The Trade Desk’s Unified ID 2.0 

The Trade Desk has anticipated the demise of the cookie for a long time and has been working on a solution. Unified ID 2.0 has been designed to replace third-party cookies and give the consumer control over their data in a way cookies never could14. Consumers are able to control how their data is shared for the first time. And, because the ID2.0 contains no personal information (it’s essentially anonymous) it offers a welcome level of privacy. 

They will also have a better understanding of the value exchange taking place than ever before with a simple and clear explanation that they are viewing relevant ads in exchange for free quality content, and they only have to agree to it once. It does this through a universal ID, that’s the same ID for the same user everywhere they go replacing individual cookies for individual sites and the whole cookie synching problem11. Match rates will be near 100%9 (up from less than 80%13)  resulting in far better revenues for journalists.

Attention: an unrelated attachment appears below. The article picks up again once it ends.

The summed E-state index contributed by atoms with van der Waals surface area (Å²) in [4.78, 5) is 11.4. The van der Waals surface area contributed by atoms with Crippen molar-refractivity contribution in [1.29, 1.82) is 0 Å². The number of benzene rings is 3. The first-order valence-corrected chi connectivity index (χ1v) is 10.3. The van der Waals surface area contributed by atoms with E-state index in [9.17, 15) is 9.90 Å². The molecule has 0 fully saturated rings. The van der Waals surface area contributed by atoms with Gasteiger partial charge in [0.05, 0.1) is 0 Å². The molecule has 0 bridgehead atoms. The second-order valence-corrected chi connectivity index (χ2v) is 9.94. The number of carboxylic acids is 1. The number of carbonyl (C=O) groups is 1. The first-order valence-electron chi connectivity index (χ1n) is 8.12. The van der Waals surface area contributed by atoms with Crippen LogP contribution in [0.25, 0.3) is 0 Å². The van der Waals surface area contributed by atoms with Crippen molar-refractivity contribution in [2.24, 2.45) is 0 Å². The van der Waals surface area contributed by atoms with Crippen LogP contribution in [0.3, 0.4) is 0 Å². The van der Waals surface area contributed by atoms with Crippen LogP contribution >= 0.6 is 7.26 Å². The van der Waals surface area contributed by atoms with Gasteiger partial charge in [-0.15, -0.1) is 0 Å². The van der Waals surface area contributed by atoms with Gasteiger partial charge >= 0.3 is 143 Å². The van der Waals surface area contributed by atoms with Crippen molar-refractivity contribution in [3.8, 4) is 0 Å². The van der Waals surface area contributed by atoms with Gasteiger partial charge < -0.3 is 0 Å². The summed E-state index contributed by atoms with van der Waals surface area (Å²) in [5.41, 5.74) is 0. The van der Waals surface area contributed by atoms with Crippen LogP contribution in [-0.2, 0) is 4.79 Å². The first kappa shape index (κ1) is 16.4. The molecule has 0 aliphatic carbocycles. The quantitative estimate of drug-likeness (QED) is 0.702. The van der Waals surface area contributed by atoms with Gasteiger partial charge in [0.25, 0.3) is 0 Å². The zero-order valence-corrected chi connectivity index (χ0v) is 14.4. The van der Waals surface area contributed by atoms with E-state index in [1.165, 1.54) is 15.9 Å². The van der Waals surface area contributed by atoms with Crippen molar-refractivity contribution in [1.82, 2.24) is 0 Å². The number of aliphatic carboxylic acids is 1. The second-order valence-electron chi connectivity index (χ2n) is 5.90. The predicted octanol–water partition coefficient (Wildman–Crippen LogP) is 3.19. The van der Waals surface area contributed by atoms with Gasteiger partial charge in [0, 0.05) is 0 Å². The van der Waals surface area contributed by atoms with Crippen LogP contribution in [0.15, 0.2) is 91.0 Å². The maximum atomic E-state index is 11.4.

Society must have quality journalism to function sustainably

Quality journalism must be fueled by strong revenue sources and those sources need to include advertising because a significant portion of viewers will not exchange value in any other way. The demise of the cookie threatens a significant portion of journalists advertising revenue and so they are forced to act.

 This situation is perhaps The Trade Desk’s greatest moment.